Null Shard Build Blurs Line Between Game And Reality With Laser Cutting, Mold Making, 3D Printing

In The Room Three, players are tasked with collecting mysterious objects known as “Null Shards”. But it seems one player, who goes by the name [Juiceman], took this challenge a bit literally. Starting with promotional art released for the game, he embarked on an epic journey to create a replica “Null Shard” that ended up looking so good that one of them is currently residing in a place of honor at the headquarters of developer Fireproof Games.

The developers had previously released image files to create a papercraft version of the Null Shard on their website, so [Juiceman] based his initial CAD work on these designs. But it turned out the surface texture was a little too complex to laser etch into acrylic without making a soupy mess. He simplified it a bit, while trying to retain the overall effect. From the superb laser-etched acrylic master he made a silicone mold started casting the eight triangular panels needed for two copies of the Shard.

To hold it all together [Juiceman] create a “skeleton” pyramid by first experimenting with designs on a traditional plastic FDM printer. After a few tries he had a workable design and switched over to a laser sintering machine, giving the final frame a gorgeous texture. With the cast panels installed and a few coats of paint, he had his Null Shards.

The final step was to turn down a piece of ash to make a nice base, and 3D print the feet and “claw” mount for the Shard using the same laser sintering process. The finished product looks fantastic, and apparently lives on a shelf next to a similarly constructed replica of the “Lament Configuration” puzzle cube from the Hellraiser films. [Juiceman] says the two replicas are the first entries into his “Geometries of Hell” collection, which incidentally, we’ve decided will officially be the name of our first metal album. All we need to do now is learn how to play instruments.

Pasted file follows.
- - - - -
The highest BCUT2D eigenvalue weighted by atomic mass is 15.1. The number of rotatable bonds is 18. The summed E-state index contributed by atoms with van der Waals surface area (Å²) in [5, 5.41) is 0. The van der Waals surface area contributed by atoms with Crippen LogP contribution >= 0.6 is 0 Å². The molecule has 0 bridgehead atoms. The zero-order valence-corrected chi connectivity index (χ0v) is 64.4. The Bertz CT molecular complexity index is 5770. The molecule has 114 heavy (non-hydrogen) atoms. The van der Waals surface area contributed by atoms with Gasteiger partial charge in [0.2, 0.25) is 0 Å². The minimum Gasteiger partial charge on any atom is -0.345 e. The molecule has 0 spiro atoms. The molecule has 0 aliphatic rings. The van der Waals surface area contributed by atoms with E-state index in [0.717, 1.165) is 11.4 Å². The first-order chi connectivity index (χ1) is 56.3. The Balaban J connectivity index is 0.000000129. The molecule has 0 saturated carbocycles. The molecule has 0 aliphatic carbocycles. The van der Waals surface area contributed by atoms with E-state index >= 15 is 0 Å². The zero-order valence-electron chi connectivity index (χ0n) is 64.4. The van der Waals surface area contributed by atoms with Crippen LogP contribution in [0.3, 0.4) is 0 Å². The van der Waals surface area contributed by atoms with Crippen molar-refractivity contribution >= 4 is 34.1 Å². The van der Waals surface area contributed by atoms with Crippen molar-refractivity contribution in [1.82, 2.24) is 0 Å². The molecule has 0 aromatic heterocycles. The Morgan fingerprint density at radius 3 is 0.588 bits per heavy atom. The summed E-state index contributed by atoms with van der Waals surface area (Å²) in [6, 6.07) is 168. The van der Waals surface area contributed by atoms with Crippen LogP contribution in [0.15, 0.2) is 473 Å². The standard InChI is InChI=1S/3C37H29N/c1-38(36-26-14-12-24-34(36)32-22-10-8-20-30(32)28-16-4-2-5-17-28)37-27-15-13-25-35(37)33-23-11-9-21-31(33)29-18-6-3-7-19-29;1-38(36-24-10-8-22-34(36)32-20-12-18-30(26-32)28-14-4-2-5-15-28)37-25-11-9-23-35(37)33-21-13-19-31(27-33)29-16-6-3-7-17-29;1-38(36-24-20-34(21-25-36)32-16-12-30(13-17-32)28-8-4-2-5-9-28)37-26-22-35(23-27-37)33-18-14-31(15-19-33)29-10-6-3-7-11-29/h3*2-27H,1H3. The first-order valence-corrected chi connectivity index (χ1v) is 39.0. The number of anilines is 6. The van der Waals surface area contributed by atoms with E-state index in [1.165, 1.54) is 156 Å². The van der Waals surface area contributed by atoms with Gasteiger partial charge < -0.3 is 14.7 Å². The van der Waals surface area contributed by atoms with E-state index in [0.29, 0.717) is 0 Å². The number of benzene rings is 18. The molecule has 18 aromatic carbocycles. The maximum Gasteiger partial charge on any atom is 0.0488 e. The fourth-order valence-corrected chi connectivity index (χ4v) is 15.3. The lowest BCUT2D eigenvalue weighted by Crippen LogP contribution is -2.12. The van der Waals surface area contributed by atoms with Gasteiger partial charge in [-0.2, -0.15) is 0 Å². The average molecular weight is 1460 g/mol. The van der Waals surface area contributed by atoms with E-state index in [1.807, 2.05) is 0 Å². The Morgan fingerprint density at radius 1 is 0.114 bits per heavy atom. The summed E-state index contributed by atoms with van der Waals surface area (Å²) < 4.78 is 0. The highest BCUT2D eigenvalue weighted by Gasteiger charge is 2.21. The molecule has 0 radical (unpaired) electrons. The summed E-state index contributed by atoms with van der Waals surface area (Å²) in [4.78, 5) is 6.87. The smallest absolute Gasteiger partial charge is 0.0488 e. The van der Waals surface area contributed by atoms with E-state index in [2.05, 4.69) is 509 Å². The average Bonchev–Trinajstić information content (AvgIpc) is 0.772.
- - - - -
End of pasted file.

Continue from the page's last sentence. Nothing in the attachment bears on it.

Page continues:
We’ve previously looked at how 3D printing and a dash of dedication can create some incredible prop builds, and once upon a time, we even ran a Sci-Fi Contest that challenged our readers to bring their favorite movie and game objects into the real world. Builds like this are a perfect example of what happens when a dedicated hacker or maker gets inspired by a piece of entertainment that really resonates with them.

[Thanks to Lauren for the tip]

Making Flexible Overmolded Parts With Urethane Resin

Resin casting videos have taken social media by storm of late. Everything from inlaid driftwood tables to fancy pens are getting the treatment. Pouring some nicely colored epoxy is straightforward enough, but it’s just the tip of the iceberg. [Eric Strebel] has some serious skills in resin casting, and has lately been working on some overmolded electroniics with urethane resin (Youtube link, embedded below).

The build starts with the creation of a silicone mold, using a 3D printed SLA master. The part in question is for a prototype medical device, and requires overmolding, in which a flexible PCB is covered in flexible urethane. Wooden pins are used to allow the flexible PCB to clip into the mold for accurate location, and a small shield is placed over the metal contacts of the PCB to avoid them being covered in silicone.

Initial tests are done with an empty mold to determine the correct material to use, before the actual parts are ready to produce. [Eric] takes great care with the final production, as any mistakes would waste the expensive prototype PCBs provided to him by the client. With the electronics placed in the mold, the resin is degassed and carefully injected, using a syringe to minimise the chance of any air bubbles. With some delicate cleanup by hand, the completed parts are ready for delivery.